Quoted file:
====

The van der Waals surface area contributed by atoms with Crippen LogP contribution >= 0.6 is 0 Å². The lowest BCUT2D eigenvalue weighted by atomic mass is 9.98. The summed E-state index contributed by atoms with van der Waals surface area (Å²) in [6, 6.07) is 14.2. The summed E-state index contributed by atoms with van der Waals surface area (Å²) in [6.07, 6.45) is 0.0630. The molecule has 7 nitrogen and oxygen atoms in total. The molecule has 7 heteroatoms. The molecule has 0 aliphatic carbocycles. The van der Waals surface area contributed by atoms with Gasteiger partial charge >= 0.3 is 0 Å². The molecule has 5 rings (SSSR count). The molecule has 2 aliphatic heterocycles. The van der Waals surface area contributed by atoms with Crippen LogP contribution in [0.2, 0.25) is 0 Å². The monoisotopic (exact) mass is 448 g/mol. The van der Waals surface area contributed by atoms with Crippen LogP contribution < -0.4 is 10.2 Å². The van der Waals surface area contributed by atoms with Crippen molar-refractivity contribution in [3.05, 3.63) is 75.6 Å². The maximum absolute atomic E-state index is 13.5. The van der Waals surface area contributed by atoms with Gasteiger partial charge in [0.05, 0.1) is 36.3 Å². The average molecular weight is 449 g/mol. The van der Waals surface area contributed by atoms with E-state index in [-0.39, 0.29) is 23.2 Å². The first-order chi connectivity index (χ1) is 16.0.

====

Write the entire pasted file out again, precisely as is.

The van der Waals surface area contributed by atoms with Crippen LogP contribution >= 0.6 is 0 Å². The lowest BCUT2D eigenvalue weighted by atomic mass is 9.98. The summed E-state index contributed by atoms with van der Waals surface area (Å²) in [6, 6.07) is 14.2. The summed E-state index contributed by atoms with van der Waals surface area (Å²) in [6.07, 6.45) is 0.0630. The molecule has 7 nitrogen and oxygen atoms in total. The molecule has 7 heteroatoms. The molecule has 0 aliphatic carbocycles. The van der Waals surface area contributed by atoms with Gasteiger partial charge >= 0.3 is 0 Å². The molecule has 5 rings (SSSR count). The molecule has 2 aliphatic heterocycles. The van der Waals surface area contributed by atoms with Crippen LogP contribution in [0.2, 0.25) is 0 Å². The monoisotopic (exact) mass is 448 g/mol. The van der Waals surface area contributed by atoms with Crippen LogP contribution < -0.4 is 10.2 Å². The van der Waals surface area contributed by atoms with Crippen molar-refractivity contribution in [3.05, 3.63) is 75.6 Å². The maximum absolute atomic E-state index is 13.5. The van der Waals surface area contributed by atoms with Gasteiger partial charge in [0.05, 0.1) is 36.3 Å². The average molecular weight is 449 g/mol. The van der Waals surface area contributed by atoms with E-state index in [-0.39, 0.29) is 23.2 Å². The first-order chi connectivity index (χ1) is 16.0.